Zolan avoided Gillireth for several days after the incident. He did not want to bring back memories while the king was in such a delicate state. The prince was told that the apothecaries could not do much for the king; he had lost a considerable amount of blood before the hemorrhaging subsided, and then a salve was applied to the large wound. His face would never look the same, this much was certain.
Nearly a month later, Gillireth emerged from his room, having largely recovered from his wound's infection and the blood loss. No one doubted that he had killed his wife in an act of self-defense, but it eluded everyone how such a small woman could do so much without a weapon. Gillireth, over the course of his life, would only tell his most trusted military officers and advisors the secret of the Dechi for all the shame it brought him.
Living became a challenge in many respects for the king. Eating and speaking caused him a great deal of pain and, in these first weeks, also caused the bleeding to recommence.
He had certainly not spoken a word to Zolan. He could not even meet his brother’s eyes, but he trusted the deed had been done, and that his secret was safe.
Zolan knew that the most healing salve for Jarrah’s guilt would be if he were allowed to remain a counsellor of the king, even if he would not call upon Fate to see the future. The prince saw no better time to reintroduce the old man than when Gillireth was still occupied with his recovery. Zolan fetched his steed and returned to the little village of Henenshire.
After tying up his horse, he was greeted once again at the cottage door by Aasta.
“Zolan!” she welcomed him with the usual smile. “Do come in. You won’t believe how much the little one has grown! We all still call him Dechar, you know.” She laughed. Upon his entry into the den, Zolan was greeted excitedly by Dechar. “He remembers you, I see. Hasn’t he grown?”
“Yes. Quite.” Zolan was made a little nervous by the fact that the pup looked nearly a third larger than he had been when he was dropped off. “I truly can’t thank you enough. We’re forever in your debt.”
Aasta laughed. “Well, if you ever want to get me some of that fancy jewelry the nobles wear, I won’t object.”
Jarrah entered the room with his cane. “Zolan. How are you? How is the king?”
“He is recovering from a wound he acquired… when the queen died. I am well. Would you come back with me, Jarrah? I think there’s a chance of getting you back into the king’s counsel. Gillireth is feeling weak now, so I don’t think he’ll muster the strength to object. And once he gets used to your presence, I think he’ll realize that none of this is your fault.”
Jarrah had his doubts that Zolan’s plan would work, but he hated to be so dependent on these people who were poor themselves. He agreed to go.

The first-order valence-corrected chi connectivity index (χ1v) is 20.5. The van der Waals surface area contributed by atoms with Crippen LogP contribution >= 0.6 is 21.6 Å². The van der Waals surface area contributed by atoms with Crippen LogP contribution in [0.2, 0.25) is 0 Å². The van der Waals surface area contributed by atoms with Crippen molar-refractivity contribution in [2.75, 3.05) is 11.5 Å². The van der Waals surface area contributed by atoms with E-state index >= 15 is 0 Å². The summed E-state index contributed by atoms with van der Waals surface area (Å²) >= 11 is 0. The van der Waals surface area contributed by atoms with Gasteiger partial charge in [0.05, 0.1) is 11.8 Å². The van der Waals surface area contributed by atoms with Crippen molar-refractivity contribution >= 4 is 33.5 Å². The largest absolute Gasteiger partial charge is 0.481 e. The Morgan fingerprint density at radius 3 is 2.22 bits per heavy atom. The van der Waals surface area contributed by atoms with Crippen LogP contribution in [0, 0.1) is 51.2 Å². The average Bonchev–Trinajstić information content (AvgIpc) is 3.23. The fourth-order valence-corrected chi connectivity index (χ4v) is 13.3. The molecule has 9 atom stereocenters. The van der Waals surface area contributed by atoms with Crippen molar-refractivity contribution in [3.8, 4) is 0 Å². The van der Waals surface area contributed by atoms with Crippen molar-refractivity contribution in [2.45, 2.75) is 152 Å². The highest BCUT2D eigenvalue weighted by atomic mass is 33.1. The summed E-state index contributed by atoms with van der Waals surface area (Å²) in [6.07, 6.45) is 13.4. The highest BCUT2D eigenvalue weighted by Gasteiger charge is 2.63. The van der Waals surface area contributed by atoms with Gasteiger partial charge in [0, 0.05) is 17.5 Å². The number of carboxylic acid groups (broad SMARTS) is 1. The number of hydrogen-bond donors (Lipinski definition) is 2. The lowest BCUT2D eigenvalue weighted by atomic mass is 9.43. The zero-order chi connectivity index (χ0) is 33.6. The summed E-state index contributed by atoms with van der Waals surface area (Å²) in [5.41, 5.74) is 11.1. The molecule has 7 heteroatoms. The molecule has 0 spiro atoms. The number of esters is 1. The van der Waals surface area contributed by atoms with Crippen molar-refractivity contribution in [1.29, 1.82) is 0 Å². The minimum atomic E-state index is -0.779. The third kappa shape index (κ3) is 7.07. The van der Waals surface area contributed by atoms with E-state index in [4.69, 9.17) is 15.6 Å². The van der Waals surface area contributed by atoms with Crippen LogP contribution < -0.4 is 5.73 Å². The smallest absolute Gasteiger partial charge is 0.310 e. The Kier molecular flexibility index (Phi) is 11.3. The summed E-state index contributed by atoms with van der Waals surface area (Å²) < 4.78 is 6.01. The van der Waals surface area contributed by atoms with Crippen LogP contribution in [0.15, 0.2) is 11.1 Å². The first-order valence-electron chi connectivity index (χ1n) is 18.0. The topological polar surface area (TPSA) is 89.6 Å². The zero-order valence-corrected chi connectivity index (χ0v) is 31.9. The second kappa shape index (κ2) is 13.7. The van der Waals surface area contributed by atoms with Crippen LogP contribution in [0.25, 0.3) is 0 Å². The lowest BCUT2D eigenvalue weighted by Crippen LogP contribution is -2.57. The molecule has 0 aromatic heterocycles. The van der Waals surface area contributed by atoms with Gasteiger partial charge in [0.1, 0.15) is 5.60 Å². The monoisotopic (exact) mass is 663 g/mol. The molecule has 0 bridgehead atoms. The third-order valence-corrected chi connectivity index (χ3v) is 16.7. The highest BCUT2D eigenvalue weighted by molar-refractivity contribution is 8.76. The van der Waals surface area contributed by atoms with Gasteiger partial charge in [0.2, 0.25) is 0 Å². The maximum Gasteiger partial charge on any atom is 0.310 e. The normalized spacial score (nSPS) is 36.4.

The men entered the castle and found Gillireth sitting upon his throne in full regalia. When he noticed Jarrah, he stood up and shed his robes, walking toward them with a grimace on his damaged face. Zolan had been wrong.
“Get… out.” Gillireth managed, pointing to Jarrah.
“Gillireth, really!” Zolan interjected. “None of this is his fault. Just let him stay. He’s not done you any harm.”
“I said… out.” His jaw started to bleed slightly.
Zolan finally realized that loyalty to a broken king was foolhardy. He had to stand up for what he knew was right. “Brother, if you do not let Jarrah stay, then I’ll leave, too.”
Jarrah opened his mouth to object, only to receive an unwonted look of sternness from Zolan that silenced him.
“Guards! Fetch us two swords.” Gillireth said. Droplets of red began to run down his neck as he smiled sickly.
“What? What’s gotten into you, brother?”
“You will never call me that again. This is as much your fault as it is his! We will settle this with a duel. If you win, you get to leave alive. If not, I will decide what becomes of you.” He took one of the swords in his hand and the other was delivered to Zolan.
“No. This is madness! One of us could die!”
“I would not have it any other way.” Gillireth lunged forward with his greatsword and attempted to strike Zolan, but his brother maneuvered quickly out of the way.
“You’re still too weak, brother! You can’t fight like this. You’re bleeding already. I beg of you, stop!”
Gillireth touched the tips of his fingers to his jaw and felt the scarlet juice running down. He refused to show weakness in a moment like this. He took another run at Zolan, and this time, the younger parried to block the attack. This went on until, finally, Zolan pushed back after his parry, knocking the king to the floor. He projected the end of his blade near the king’s bloodied throat.
Gillireth gargled out a laugh and spat blood as he spoke. “Go on. Kill me. Never mind, I know you won’t do it. You’re too soft. And since you haven’t got the fortitude, when you leave, take that entire filthy village with you.” He paused to swallow, his wound having lost any progress of healing it had made in the last month. “I had a soldier follow Jarrah to Henenshire the night he left. I knew where he was the whole time. I was just waiting for the right moment. A moment like this. To banish the entire village, burn it, and raze it. If you know what’s good for those people, you’ll take them and their livestock with you. And if I ever find you, I’ll kill you myself.”
Zolan’s disbelief was now mutilated into sheer fury. “FINE! We’ll be better off than we were under your rule, anyway!” He watched as his brother lifted his arm, expecting to be helped to his feet by his subjugator. Zolan instead slipped a ring from his brother’s hand. It bore the emblem of Eirethstead upon it, twin golden lions facing each other over black.
“And one more thing,” Zolan said as he walked out of the castle doors for the last time. “We’ll always be brothers, you and I, even if neither of us likes it.”